Well, it turns out that that was a big fat lie! Please, pass the humble pie!
Kind of like this. Except made out of humble instead of apples.
(source: KEKO64 on freedigitalphotos.net)
Since I dove into language learning in May 2013, I have spent:
- $300 on tutoring (could have been avoided by doing language exchanges or teaching more)
- $189 on books (could have been avoided by not living in the middle of nowhere)
- $85 on Tagalog courses (could have been lowered by using only one course instead of two)
…for a grand total of $574. (Excuse me please while I go breathe into a paper bag.)
But here’s the thing…
That number could easily have been much much higher, just as it could easily have been zero.
Every time that I made a decision to spend money on language learning, it was because – at that particular moment – the time that I saved was worth more than the money that I spent.
Money is tight right now, so my language learning budget is set at zero for the foreseeable future. At this particular moment, money is worth much more than time, so my spending habits will change accordingly.
What do you have more of right now – time or money? The answer to that question will help you figure out how much you’ll spend on learning a language.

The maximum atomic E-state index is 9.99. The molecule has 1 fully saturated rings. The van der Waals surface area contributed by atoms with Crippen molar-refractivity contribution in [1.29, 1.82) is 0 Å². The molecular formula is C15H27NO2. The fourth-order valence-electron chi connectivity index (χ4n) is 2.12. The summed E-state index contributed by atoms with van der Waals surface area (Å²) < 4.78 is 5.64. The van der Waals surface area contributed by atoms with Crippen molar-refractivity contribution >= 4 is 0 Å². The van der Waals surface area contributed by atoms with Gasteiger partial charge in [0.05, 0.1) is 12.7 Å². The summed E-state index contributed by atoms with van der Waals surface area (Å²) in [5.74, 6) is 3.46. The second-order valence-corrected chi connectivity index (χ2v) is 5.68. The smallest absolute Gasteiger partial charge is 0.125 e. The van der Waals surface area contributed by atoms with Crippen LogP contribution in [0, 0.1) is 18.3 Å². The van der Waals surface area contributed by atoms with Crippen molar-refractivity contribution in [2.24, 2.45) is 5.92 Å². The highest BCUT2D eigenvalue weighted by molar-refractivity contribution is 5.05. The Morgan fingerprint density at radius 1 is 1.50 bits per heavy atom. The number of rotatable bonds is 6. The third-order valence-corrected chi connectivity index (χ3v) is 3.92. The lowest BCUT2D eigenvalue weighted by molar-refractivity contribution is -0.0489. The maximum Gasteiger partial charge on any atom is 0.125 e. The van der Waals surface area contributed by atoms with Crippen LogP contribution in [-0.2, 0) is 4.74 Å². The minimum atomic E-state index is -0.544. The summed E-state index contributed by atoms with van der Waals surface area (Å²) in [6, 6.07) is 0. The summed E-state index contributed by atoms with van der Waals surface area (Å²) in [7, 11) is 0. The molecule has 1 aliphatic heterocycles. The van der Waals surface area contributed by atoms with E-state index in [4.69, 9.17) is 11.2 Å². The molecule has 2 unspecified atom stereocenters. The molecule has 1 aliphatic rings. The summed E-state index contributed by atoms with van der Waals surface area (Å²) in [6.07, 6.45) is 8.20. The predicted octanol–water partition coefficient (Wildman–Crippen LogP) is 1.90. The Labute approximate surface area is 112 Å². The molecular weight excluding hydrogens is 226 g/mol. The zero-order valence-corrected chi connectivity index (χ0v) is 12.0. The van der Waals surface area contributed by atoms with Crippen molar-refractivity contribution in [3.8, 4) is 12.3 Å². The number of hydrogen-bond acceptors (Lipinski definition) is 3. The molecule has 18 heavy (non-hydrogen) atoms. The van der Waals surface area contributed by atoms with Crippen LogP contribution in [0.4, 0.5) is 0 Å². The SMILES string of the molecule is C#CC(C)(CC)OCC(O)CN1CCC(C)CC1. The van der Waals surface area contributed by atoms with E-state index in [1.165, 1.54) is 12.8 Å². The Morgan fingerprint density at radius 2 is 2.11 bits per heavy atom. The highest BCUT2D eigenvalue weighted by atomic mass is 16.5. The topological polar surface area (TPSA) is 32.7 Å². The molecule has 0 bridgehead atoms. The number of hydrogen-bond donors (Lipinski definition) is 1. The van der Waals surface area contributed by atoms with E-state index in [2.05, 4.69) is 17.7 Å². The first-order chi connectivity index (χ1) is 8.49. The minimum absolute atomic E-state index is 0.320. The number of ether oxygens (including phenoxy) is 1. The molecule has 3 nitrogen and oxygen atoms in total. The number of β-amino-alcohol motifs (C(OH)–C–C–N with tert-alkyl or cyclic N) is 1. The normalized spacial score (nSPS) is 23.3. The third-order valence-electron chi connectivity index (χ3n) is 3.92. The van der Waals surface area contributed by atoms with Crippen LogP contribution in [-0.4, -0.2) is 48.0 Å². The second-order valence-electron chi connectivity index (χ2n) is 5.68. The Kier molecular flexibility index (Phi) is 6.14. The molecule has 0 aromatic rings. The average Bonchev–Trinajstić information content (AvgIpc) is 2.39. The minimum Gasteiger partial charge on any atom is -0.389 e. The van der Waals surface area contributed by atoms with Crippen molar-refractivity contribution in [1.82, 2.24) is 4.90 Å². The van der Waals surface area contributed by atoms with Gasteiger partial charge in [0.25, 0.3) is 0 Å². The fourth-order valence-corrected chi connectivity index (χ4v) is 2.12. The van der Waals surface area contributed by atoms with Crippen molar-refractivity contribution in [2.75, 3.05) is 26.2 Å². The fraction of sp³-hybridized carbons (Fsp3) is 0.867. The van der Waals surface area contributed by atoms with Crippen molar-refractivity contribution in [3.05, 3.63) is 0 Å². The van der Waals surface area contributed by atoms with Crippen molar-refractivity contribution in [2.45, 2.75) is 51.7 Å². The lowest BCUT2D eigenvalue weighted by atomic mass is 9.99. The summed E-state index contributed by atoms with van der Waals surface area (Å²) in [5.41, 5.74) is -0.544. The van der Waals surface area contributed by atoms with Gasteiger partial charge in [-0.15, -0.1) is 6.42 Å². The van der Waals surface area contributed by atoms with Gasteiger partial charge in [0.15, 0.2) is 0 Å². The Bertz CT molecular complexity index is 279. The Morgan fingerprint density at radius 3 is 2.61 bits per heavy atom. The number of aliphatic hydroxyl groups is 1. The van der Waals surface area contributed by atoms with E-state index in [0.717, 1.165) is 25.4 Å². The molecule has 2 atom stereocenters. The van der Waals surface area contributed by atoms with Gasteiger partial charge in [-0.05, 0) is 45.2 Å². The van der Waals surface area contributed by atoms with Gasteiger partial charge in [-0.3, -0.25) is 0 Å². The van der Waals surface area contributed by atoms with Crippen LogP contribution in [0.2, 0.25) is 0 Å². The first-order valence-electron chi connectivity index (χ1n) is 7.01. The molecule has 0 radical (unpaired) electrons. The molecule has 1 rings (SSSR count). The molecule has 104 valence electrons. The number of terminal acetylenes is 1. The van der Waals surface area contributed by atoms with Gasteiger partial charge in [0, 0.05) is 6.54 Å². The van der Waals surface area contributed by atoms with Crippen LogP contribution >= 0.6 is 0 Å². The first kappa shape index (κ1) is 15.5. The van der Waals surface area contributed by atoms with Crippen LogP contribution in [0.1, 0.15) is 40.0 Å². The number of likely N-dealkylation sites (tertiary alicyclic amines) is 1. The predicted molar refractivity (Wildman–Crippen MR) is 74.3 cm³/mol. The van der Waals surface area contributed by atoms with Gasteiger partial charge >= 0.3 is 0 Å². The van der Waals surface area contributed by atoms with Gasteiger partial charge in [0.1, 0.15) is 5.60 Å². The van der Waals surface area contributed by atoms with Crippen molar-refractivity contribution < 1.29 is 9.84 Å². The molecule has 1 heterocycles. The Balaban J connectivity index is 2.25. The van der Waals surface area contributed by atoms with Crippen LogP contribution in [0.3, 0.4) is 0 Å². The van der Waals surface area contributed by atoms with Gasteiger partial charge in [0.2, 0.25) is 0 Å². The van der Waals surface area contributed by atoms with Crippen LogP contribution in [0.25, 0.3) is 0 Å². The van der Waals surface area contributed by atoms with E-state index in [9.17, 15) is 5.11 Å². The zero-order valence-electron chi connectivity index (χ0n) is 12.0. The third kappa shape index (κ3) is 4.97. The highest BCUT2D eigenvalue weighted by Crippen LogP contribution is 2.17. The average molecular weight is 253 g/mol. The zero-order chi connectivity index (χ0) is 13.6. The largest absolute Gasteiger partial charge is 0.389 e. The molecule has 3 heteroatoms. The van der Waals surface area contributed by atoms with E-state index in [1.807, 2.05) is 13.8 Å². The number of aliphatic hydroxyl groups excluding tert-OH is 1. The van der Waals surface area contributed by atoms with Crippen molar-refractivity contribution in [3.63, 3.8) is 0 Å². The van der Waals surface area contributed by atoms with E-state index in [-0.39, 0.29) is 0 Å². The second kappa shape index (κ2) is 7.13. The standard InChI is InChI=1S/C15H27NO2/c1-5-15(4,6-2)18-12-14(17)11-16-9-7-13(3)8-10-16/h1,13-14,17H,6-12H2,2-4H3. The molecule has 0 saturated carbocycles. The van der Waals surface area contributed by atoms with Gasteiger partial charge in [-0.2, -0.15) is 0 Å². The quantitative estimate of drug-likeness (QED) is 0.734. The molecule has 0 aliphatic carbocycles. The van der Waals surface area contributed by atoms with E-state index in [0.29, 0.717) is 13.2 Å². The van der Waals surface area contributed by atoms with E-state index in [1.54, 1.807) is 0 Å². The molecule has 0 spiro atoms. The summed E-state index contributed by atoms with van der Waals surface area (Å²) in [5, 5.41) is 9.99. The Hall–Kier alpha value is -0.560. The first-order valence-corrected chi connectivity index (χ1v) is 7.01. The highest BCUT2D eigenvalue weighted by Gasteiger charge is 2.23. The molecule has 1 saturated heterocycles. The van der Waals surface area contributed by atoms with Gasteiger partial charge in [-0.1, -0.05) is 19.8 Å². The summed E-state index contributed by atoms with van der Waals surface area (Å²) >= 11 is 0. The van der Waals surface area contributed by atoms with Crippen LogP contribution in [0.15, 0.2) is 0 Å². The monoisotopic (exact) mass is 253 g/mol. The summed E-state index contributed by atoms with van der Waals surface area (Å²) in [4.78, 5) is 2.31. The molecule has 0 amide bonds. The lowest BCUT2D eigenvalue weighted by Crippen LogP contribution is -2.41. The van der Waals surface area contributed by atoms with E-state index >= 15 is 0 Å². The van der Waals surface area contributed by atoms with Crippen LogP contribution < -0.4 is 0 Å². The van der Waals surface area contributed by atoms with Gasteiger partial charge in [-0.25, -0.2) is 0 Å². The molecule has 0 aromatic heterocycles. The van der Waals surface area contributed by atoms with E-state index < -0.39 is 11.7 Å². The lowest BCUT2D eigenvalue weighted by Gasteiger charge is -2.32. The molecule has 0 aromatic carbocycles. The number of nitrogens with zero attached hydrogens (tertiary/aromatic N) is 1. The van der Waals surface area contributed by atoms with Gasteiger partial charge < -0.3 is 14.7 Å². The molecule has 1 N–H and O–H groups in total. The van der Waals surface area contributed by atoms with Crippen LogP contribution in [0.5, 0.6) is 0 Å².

Ways to save money when learning a language:
- do more language exchanges and fewer tutoring sessions
- tutor your language online and use the credits to purchase tutoring hours
- look for meet-ups and free classes at libraries and community centres
- make friends who speak your target language.
- look for free resources online – forums and blogs are a great place to find reviews and recommendations for books, courses, videos and native materials
- look for second-hand books and language courses in stores or online
- use the library for picture books, novels and language courses
- swap and trade materials with other language learners
Beware these money pits when learning a language:
- Spending money on classes or tutors, but not doing anything on your own in between. An hour or two a week without any self-study in between is a waste of money. I’m speaking here as both a language learner and a language teacher: no one can teach you a language in an hour a week if that hour is spent reviewing basic greetings for four weeks in a row.
- Buying too many resources – which you then compare, research, dabble in, post questions in forums about, and order on your language bookshelf by colour and/or height. Spending too much time researching resources is a form of procrastination, and buying everything that Joelanguagelover2014 recommends on the internet is pretty much lighting a money bonfire. Pick one or two resources, start using them, and stop double-guessing your choices.
- Spending money on language classes that move too slowly for you or are too far below your level. You’ll be better off self-studying, doing language exchanges or working one-on-one with a tutor.
Please share your tips for saving money when learning a language!